Justice and faith are two important threads that run through both the Old and New Testament of the Bible.. In the Bible, god’s children continually call out in their times of suffering and injustice. With faith in and through prayer, they call out to our God, a God of Justice.
A good story of faith and justice is found in Luke Gospel, chapter 18, the story of the persistent widow and the unjust Judge. There is a story, written by a fellow named John Sumwalt, that puts this biblical story into a more modern context that can help us, I believe, get a better understand what Jesus is getting at.
“In a certain city there was a corrupt bureaucrat who neither feared God nor respected people; and there was a single mother on social assistance in the same city who kept coming to him and saying, “Make my landlord fix the furnace and insulate the walls. I can no longer afford to pay the heat bills and my children are freezing.” For a while the bureaucrat refused to listen, but the woman kept coming to his office every day with her three children, and each day she would make her plea again. After several weeks of this, he thought to himself, if I don’t give this woman what is right, she will pester me to death. An order was issued, the furnace was replaced and insulation was installed in the walls. The next day the woman was back in the bureaucrat’s office with her children. She thanked him for what he had done and then she said, “Now let me tell you about my plumbing problems.””
In Luke’s Gospel following the story of the widow and the judge, Jesus says, “Will not God grant justice to his chosen ones who cry to him day and night? Will he delay long in helping them? I tell you, he will quickly grant justice to them.” With this Jesus is promising his followers that God will grant us justice, yet he also goes on to asked this important question, “And yet, when the Son of Man comes, will he find faith on earth?” With this question, Jesus seems to be voicing concern that those have been granted justice will and have begun to take for granted what we have been given and have begun to lose their faith.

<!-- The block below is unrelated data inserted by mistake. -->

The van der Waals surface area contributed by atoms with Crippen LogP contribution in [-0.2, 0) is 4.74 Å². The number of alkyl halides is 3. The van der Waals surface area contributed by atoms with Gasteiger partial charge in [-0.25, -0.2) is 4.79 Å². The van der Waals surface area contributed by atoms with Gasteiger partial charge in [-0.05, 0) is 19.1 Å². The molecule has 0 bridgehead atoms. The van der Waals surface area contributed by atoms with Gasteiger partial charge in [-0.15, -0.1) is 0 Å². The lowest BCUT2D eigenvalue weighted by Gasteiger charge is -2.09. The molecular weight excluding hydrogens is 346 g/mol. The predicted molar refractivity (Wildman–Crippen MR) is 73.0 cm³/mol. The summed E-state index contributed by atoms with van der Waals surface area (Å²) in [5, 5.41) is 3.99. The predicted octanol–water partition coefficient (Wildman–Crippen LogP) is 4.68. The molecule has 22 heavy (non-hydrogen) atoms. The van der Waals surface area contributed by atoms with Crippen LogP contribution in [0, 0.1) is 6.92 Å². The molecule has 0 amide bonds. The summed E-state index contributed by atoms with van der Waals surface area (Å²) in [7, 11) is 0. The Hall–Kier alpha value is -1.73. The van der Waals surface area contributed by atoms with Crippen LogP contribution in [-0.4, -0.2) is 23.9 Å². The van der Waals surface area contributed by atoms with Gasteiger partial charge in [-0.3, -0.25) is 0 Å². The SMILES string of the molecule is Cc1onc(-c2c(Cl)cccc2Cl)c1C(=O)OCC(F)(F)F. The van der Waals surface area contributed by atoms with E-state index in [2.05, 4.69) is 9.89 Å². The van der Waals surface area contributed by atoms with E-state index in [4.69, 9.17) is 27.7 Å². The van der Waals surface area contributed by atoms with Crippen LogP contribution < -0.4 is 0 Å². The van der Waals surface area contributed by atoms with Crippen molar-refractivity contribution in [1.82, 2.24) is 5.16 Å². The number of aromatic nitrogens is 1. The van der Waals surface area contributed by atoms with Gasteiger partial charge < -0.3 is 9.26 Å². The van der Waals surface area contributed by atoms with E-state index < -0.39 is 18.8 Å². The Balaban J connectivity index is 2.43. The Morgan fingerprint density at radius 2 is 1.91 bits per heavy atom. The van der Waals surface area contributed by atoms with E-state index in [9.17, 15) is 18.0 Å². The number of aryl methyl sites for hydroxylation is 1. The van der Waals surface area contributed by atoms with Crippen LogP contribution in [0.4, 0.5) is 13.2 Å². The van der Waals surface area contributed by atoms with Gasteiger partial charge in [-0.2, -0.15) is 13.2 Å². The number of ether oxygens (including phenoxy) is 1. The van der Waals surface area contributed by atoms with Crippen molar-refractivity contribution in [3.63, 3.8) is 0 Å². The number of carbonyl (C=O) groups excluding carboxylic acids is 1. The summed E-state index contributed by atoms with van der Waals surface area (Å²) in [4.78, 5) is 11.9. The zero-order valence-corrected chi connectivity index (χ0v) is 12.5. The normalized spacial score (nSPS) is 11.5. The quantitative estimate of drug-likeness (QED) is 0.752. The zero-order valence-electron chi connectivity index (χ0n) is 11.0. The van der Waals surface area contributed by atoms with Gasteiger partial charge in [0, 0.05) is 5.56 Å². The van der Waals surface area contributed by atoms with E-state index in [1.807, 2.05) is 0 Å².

My Dad has a phrase he likes to say when something good happens, “Good country, this Canada, eh!” And it is true, isn’t it? God has been good to us living in Canada. This country is a great place to live. It is safe with a low level of crime and corruption. We have provided for us an excellent opportunity for our children to be educated. There is a good health system, even with our complaints against it, and a good, but not perfect, social safety net. When we compare ourselves in Canada to majority of the world, we are abundantly blessed. God has indeed granted much for us living in Canada today. We have been granted much justice.
What does this Gospel passage say to us, who have been granted so much? Is it possible that because we have been saved from so many circumstances of injustice that once hindered our ability to survive and grow, that the need we feel for faith been diminished? Have we, who have been granted this justice, begun to take for granted what we have been given and begun to lose our faith?
I believe that the answer is yes. Yet, I am sorry to say that this is not new in the life of God’s Children. Most of the time the prophets of the Old Testament spoke was to call out to the people, who have begun to get comfortable in the ways of the world around them, and call them back to a renewed faith in the real God. Throughout the history of the God’s relationship with God’s children, through the all the prophets from Jeremiah to Isaiah to John the Baptist, the call is repeated. This call for renewal is fulfilled in Christ and yet even in days since the cycle and need for renewal has continued into today.
It is time for renewal; a time to begin again, both as a person in relationship with God and as a church in relationship to the needs of the world around us.